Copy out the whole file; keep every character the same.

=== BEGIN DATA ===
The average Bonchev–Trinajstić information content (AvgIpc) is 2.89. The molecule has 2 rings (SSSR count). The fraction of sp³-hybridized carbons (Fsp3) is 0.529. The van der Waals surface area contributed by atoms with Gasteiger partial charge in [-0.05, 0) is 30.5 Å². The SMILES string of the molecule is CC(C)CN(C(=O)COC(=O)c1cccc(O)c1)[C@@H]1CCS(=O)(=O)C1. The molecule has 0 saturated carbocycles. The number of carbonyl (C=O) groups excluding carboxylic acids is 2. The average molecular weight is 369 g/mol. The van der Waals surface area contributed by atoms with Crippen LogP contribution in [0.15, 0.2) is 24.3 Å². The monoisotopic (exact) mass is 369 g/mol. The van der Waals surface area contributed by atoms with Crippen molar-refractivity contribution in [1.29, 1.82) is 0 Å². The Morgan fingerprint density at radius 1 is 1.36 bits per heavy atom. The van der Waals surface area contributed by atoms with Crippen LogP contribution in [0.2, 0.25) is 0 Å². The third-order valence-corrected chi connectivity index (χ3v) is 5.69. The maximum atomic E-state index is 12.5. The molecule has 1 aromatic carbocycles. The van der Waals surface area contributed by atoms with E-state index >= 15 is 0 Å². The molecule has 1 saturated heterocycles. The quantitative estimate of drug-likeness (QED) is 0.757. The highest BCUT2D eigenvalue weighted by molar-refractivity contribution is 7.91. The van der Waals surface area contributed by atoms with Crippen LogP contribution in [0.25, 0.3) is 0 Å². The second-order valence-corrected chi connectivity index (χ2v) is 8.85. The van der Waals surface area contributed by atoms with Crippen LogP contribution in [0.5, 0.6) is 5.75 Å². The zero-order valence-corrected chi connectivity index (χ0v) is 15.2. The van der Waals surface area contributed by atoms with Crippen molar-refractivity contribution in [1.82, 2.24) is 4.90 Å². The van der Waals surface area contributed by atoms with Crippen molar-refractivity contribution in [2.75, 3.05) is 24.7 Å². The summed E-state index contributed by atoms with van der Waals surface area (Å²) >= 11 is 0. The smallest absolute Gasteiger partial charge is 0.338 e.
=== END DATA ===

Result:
The average Bonchev–Trinajstić information content (AvgIpc) is 2.89. The molecule has 2 rings (SSSR count). The fraction of sp³-hybridized carbons (Fsp3) is 0.529. The van der Waals surface area contributed by atoms with Gasteiger partial charge in [-0.05, 0) is 30.5 Å². The SMILES string of the molecule is CC(C)CN(C(=O)COC(=O)c1cccc(O)c1)[C@@H]1CCS(=O)(=O)C1. The molecule has 0 saturated carbocycles. The number of carbonyl (C=O) groups excluding carboxylic acids is 2. The average molecular weight is 369 g/mol. The van der Waals surface area contributed by atoms with Crippen LogP contribution in [0.15, 0.2) is 24.3 Å². The monoisotopic (exact) mass is 369 g/mol. The van der Waals surface area contributed by atoms with Crippen molar-refractivity contribution in [1.29, 1.82) is 0 Å². The Morgan fingerprint density at radius 1 is 1.36 bits per heavy atom. The van der Waals surface area contributed by atoms with Crippen LogP contribution in [0.2, 0.25) is 0 Å². The third-order valence-corrected chi connectivity index (χ3v) is 5.69. The maximum atomic E-state index is 12.5. The molecule has 1 aromatic carbocycles. The van der Waals surface area contributed by atoms with E-state index >= 15 is 0 Å². The molecule has 1 saturated heterocycles. The quantitative estimate of drug-likeness (QED) is 0.757. The highest BCUT2D eigenvalue weighted by molar-refractivity contribution is 7.91. The van der Waals surface area contributed by atoms with Crippen LogP contribution in [0.25, 0.3) is 0 Å². The second-order valence-corrected chi connectivity index (χ2v) is 8.85. The van der Waals surface area contributed by atoms with Crippen LogP contribution in [0.5, 0.6) is 5.75 Å². The zero-order valence-corrected chi connectivity index (χ0v) is 15.2. The van der Waals surface area contributed by atoms with Crippen molar-refractivity contribution in [1.82, 2.24) is 4.90 Å². The van der Waals surface area contributed by atoms with Crippen molar-refractivity contribution in [2.75, 3.05) is 24.7 Å². The summed E-state index contributed by atoms with van der Waals surface area (Å²) >= 11 is 0. The smallest absolute Gasteiger partial charge is 0.338 e.